Wanting to Make Change: It All Starts Here

When it comes down to it life is driven by our intentions.

Read over the following progression from A Mindfulness-Based Stress Reduction Workbook a couple of times:

1.         Intention shapes our thoughts and words.

2.         Thoughts and words mold our actions.

3.         Thoughts, words, and actions shape our behaviors.

4.         Behaviors sculpt our bodily expressions.

5.         Bodily expressions fashion our character.

6.         Our character hardens into what we look like.

There’s simply so much truth to this. There’s a reason the Dalai Lama looks happy. However, most of the time we live unintentionally and that’s when we look back many years later and say, “Where did it all go.” It’s time to live as if it mattered.

We can think of mindfulness, the act of paying attention, on purpose and without judgment as a kind of mental training to be more intentional with our lives.

Think about how the act of priming works:

If the morning starts out with worries about all the work to do that day and the mind keeps practicing worrying, when you get to work everything you see will be looked at through an anxious lens.

If you get some bad news and feel bummed out and practice rehearsing the difficulties of your situation, those are the glasses of perception that you wear.

I’m not judging this process of perception as good or bad, but just pointing out the reality of how this works.

If we intentionally set time aside to bring more mindfulness into our lives, we’ll start priming our minds to see from a greater place of balance, flexibility, and compassion. This is of course, if you’re practicing mindfulness without any hidden agenda of going along with a trend to look good in other’s eyes.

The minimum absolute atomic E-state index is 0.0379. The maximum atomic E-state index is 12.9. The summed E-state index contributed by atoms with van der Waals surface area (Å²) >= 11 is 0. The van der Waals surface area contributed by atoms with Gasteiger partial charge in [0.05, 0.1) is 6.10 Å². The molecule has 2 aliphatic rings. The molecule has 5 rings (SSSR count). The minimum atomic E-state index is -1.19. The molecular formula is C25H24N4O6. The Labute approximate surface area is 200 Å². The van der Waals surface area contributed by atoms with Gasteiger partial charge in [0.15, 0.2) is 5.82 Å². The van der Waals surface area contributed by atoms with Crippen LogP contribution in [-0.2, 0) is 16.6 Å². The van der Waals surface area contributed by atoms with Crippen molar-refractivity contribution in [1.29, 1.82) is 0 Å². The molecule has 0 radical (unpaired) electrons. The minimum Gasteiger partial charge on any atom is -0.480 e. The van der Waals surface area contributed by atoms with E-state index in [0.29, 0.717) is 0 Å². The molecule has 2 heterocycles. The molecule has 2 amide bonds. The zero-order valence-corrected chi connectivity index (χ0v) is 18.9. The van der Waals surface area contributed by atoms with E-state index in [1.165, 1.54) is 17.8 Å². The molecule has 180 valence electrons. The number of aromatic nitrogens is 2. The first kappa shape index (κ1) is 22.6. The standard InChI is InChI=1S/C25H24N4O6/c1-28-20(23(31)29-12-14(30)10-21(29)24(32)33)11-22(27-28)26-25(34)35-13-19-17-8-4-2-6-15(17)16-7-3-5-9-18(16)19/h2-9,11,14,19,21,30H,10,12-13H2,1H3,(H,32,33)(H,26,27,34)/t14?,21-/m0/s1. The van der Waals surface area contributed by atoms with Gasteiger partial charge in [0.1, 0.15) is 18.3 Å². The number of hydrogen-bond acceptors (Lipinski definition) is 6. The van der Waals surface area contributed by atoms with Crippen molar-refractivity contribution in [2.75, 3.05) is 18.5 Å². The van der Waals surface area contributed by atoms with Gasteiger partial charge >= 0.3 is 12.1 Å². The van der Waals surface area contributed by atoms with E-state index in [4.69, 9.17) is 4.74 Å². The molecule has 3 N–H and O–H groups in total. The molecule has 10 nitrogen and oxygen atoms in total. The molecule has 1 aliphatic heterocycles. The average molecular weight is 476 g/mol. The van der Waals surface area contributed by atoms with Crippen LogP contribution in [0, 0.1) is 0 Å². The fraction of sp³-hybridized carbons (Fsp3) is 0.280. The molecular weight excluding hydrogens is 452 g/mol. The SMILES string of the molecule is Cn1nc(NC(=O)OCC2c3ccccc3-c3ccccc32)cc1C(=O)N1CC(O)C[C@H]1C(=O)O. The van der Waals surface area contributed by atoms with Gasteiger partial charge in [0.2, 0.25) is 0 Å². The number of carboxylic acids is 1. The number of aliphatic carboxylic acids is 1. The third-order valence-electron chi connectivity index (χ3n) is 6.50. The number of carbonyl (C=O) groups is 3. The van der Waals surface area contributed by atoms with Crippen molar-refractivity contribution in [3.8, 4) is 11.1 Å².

Ghandi said, “Be the change you want to see in the world.” That starts with intention.

Consider in this moment, how do you want to be in this world? How might you remind yourself to be more intentional about that?

You might practice, “Breathing in I open to my intention, Breathing out I let it be.”

As always, please share your thoughts, stories and questions below. Your interaction creates a living wisdom for us all to benefit from.

Reposted from Elisha Goldstein’s Mindfulness Blog on Psychcentral.com

One Response to “Wanting to Make Change: It All Starts Here”

  1. Dzung Vo says:

    I find this to be quite true generally.

    But also, intentions can be a double-edged sword, and can sometimes cause increased suffering if not used skillfully. Intentions can sometimes cause (self-)judgement, can sometimes pull us away from the present moment, can sometimes make it more difficult to accept what is here and now, can sometimes cause disappointment if there is a certain type of attachment to an intention or a goal.

    As with everything else, I find that this practice needs to be applied skillfully and with compassion.